"The industry has been extremely focused and has worked to provide a coordinated, comprehensive response to the needs of users, installers, owners and rental companies," O'Shea said. "The single most important aspect of this progress is the agreement between SIA and IPAF to work together on MCWP training, accreditation and coordination of standards and best practice. Through SIA's secretariat of the ANSI 92 group of standards we have a revised A92.9 mcwp design standard due for release in early 2011. SIA and IPAF's agreement in the US means that IPAF's internationally recognized training courses for the product, and its Powered Access License (the PAL card), are now being offered by IPAF training centers and SIA's Accredited Training Institutes. Additionally, IPAF's American Safe Use Guidelines for MCWP's, a comprehensive guide for the management, installation and use of the product, has been reviewed and endorsed by the SIA. This document is becoming extremely important."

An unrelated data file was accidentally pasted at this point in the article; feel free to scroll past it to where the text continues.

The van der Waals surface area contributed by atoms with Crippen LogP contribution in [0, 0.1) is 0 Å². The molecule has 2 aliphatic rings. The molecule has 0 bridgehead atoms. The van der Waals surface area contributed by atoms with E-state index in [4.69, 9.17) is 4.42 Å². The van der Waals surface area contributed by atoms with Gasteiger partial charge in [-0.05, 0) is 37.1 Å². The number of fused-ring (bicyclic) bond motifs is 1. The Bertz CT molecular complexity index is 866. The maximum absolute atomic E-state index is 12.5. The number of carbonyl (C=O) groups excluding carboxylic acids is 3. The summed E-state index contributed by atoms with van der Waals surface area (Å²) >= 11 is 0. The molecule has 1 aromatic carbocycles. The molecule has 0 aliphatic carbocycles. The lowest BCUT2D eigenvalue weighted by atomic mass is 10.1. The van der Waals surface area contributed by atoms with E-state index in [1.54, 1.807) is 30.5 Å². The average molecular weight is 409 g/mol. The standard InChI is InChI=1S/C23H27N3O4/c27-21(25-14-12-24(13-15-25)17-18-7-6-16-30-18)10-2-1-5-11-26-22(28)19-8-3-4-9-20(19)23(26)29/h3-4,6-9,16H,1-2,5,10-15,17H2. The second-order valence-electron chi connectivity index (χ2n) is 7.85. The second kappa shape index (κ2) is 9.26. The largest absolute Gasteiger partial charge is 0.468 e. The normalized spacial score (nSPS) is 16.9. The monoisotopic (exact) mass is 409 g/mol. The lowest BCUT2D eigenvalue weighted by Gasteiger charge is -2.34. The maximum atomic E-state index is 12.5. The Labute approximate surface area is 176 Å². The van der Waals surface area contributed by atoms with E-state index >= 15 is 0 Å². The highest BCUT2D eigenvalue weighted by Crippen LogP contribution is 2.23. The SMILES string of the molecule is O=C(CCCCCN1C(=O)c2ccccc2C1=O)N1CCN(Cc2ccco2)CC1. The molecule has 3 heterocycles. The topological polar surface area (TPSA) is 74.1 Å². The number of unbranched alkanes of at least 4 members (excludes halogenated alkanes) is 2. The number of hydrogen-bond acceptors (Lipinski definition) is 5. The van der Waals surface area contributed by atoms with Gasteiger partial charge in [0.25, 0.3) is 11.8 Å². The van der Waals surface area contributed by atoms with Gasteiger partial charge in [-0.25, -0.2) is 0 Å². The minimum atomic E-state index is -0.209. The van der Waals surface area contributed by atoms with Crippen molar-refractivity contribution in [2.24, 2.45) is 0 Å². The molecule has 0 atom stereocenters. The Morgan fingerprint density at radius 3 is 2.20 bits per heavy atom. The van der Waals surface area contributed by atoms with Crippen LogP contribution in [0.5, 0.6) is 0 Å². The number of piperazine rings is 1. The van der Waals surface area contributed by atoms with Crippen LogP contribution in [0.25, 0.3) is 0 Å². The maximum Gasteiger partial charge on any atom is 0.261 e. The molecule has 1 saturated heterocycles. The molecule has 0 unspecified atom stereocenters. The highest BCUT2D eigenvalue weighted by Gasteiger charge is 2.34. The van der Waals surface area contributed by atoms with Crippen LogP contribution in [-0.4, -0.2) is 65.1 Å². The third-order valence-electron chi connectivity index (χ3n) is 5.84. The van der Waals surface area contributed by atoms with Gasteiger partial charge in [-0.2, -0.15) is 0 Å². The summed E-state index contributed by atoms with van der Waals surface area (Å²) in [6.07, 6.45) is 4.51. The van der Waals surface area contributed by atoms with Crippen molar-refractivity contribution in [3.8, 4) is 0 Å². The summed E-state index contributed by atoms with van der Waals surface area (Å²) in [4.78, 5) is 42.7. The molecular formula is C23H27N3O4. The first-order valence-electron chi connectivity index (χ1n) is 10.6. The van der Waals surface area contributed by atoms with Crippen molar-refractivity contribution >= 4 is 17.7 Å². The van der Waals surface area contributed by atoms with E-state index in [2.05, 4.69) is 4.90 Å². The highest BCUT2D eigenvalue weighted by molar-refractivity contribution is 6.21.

Earlier in the meeting the Center for Protection of Workers Rights (CPWR) presented its white paper on MCWP use in the US, highlighting an analysis of accidents on MCWPs in the last 10 years in the US; areas of hazard identified through the supply chain; and recommendations on minimum training levels.

O'Shea explained the relationship between the white paper and the industry initiatives. "The American Safe Use Guidelines sets out a comprehensive strategy for the abatement of the hazards identified in the white paper and in other similar documents like general contractor in-house generated rules, and sets out levels of expertise which the industry requires for true competency at each level," he said. "It gives advice on planning, training, inspection, installation, methodology, hazard assessment and hand-over. The document is a blueprint for safe management of MCWPs from enquiry to demobilization. Along with the revised ANSI standard, our industry now has comprehensive design standards, best practice advice and quality training courses."